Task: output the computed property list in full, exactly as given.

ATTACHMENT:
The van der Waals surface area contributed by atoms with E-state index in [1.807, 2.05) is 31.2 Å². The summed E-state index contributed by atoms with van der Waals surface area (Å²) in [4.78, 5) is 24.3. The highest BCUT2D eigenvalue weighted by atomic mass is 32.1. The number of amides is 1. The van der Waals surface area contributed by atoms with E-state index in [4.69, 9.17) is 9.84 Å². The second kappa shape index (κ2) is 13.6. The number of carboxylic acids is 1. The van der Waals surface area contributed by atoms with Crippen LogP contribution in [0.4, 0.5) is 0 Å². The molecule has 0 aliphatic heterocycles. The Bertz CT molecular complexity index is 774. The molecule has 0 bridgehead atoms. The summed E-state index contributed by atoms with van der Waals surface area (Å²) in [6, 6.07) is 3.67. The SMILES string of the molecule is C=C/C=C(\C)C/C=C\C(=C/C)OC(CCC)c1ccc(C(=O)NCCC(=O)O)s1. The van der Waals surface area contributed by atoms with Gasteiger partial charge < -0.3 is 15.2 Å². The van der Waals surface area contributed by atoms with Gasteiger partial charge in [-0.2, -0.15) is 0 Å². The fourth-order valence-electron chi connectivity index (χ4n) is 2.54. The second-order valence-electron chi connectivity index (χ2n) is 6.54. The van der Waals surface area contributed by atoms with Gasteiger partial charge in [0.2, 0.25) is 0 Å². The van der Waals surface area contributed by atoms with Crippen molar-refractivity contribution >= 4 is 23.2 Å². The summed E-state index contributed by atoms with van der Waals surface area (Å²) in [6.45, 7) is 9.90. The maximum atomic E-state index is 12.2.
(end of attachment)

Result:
The van der Waals surface area contributed by atoms with E-state index in [1.807, 2.05) is 31.2 Å². The summed E-state index contributed by atoms with van der Waals surface area (Å²) in [4.78, 5) is 24.3. The highest BCUT2D eigenvalue weighted by atomic mass is 32.1. The number of amides is 1. The van der Waals surface area contributed by atoms with E-state index in [4.69, 9.17) is 9.84 Å². The second kappa shape index (κ2) is 13.6. The number of carboxylic acids is 1. The van der Waals surface area contributed by atoms with Crippen LogP contribution in [0.4, 0.5) is 0 Å². The molecule has 0 aliphatic heterocycles. The Bertz CT molecular complexity index is 774. The molecule has 0 bridgehead atoms. The summed E-state index contributed by atoms with van der Waals surface area (Å²) in [6, 6.07) is 3.67. The SMILES string of the molecule is C=C/C=C(\C)C/C=C\C(=C/C)OC(CCC)c1ccc(C(=O)NCCC(=O)O)s1. The van der Waals surface area contributed by atoms with Gasteiger partial charge < -0.3 is 15.2 Å². The van der Waals surface area contributed by atoms with Gasteiger partial charge in [-0.2, -0.15) is 0 Å². The fourth-order valence-electron chi connectivity index (χ4n) is 2.54. The second-order valence-electron chi connectivity index (χ2n) is 6.54. The van der Waals surface area contributed by atoms with Gasteiger partial charge in [0.2, 0.25) is 0 Å². The van der Waals surface area contributed by atoms with Crippen molar-refractivity contribution >= 4 is 23.2 Å². The summed E-state index contributed by atoms with van der Waals surface area (Å²) in [6.45, 7) is 9.90. The maximum atomic E-state index is 12.2.